By Ernie Palladino
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Offseason training programs usually don’t generate a lot of heat, and the predictions that come out of them generally bear the accuracy of a presidential tweet.
But as the Giants and Jets head into Tuesday‘s first day of their mandatory three-day minicamps, the last bit of the pajama game before the pads go on in training camp, it at least looks like one team will pursue the art of winning, while the other will chase its quarterback of the future.
That means it’s kind of nice to be a Giants fan right now. But to be a Jets fan? Not so much.
Whether by design or dubious management, the Jets spent the offseason reducing an already suspect roster, most recently by jettisoning reliable receiver Eric Decker. They had already let Brandon Marshall go to the Giants, allowing Big Blue to create an Odell Beckham-Sterling Shepard-Marshall triumvirate that could turn into the NFL’s most elite receiving corps.
Getting rid of a great red zone/third-down receiver like Decker, even despite his 2016 season-ending shoulder injury, should just about seal the Jets’ doom in a passing game that offered no evidence of life, anyway, during the Offseason Team Activities portion of the offseason.
With the starting quarterback competition slogging on among Josh McCown, Bryce Petty, and Christian Hackenberg, and a defense that just handed team leader and top tackler David Harris his walking papers, the term “Suck for Sam” has moved more to concrete than conceptual meaning.
The problem with the Jets is that, knowing them, they’ll win five games again and wind up just far enough down the draft track to miss out on USC’s Sam Darnold, the darling of the talent-packed quarterback class of 2018.
Their problems are serious and many going into minicamp, a period where little outside of a team-wide introduction to the playbook gets accomplished.
The Giants, meanwhile, don’t appear too concerned with the “S” word. Their biggest problem — Beckham — has said he’ll attend the mandatory camp after blowing off the voluntary OTAs to party hearty with his celebrity BFFs. As optically challenged as Beckham appears, he’s not going to lose $90,000 in fine money.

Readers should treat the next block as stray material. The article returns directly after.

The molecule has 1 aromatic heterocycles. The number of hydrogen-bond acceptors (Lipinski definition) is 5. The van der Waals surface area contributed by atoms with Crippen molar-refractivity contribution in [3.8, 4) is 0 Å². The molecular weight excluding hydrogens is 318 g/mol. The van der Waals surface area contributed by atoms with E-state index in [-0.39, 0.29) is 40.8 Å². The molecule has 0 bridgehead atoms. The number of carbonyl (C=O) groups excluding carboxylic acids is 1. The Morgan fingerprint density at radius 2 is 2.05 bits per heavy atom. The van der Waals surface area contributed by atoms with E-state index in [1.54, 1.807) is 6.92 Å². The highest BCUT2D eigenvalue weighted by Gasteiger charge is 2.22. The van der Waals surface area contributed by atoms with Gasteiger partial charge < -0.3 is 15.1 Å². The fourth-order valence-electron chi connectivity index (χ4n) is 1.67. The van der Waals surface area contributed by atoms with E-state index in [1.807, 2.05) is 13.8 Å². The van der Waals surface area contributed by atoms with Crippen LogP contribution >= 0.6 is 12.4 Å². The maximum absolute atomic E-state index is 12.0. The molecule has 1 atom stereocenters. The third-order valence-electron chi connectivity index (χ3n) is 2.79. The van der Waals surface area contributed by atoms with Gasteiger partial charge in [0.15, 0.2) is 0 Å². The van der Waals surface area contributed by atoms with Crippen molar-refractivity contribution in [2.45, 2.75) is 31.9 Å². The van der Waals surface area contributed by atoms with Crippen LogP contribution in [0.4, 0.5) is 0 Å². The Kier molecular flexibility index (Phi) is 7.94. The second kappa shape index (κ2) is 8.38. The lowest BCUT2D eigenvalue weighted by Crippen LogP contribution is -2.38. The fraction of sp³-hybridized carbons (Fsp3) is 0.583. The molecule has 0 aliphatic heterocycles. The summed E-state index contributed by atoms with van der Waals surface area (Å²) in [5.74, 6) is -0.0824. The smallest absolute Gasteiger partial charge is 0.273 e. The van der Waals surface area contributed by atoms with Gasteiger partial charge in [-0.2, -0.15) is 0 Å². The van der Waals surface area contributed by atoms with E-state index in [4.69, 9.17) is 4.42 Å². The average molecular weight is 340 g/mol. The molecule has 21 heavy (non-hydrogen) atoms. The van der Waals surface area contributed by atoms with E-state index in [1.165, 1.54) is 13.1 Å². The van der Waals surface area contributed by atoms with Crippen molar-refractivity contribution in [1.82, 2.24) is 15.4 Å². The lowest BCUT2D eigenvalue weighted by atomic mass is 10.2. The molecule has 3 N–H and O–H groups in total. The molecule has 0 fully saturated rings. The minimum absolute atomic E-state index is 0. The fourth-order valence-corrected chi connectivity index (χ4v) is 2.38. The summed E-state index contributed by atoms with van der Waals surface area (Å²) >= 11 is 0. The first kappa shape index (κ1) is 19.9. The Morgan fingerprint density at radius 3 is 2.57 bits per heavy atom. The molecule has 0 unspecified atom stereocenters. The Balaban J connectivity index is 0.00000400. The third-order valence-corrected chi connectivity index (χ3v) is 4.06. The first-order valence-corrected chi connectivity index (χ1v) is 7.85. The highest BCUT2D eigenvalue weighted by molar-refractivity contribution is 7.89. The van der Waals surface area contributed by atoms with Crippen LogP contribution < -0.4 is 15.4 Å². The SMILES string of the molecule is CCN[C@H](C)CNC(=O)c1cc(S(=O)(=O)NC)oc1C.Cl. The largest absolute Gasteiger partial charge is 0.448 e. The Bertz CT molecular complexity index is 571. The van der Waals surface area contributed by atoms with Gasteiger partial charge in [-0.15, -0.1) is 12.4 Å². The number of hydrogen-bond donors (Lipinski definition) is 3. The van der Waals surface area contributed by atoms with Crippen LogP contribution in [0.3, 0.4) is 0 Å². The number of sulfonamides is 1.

It’s obvious Beckham’s me-first attitude will never make him a real leader. But if missing the most dynamic receiver in the league for a handful of voluntary practices is the biggest problem the Giants face, they’re in pretty good shape.
There are issues, of course. They will continue to work hard with Ereck Flowers, the No. 1 pick of 2015 who slid backwards at left tackle last year. Since they did not draft one of the top tackles this year, it is obvious they’re committed to keeping Flowers where he is. The minicamp will simply continue a maturation process that teammates and coaches have praised.
Defensively, one of the bigger question marks involves finding a free safety to play next to All-World strong safety Landon Collins. Last year’s third-rounder Darian Thompson was thought to be that man before a foot injury curtailed his season. He still could be the guy if he beats out replacement Andrew Adams and veteran Leon Hall.
The Giants will also continue to figure out how to work in first-round tight end Evan Engram into the offense. At 6-foot-3 and 236 pounds, Engram looks like another big wide receiver. But the Giants need him to block, too, and have been working with him as an in-line tight end.
Going into minicamp, the Giants have added while the Jets have subtracted.
During minicamp, the Giants will deal with the usual positional issues that face any team as it prepares for training camp.
The Jets will try to straighten out the philosophical and tactical mess they have created for themselves.
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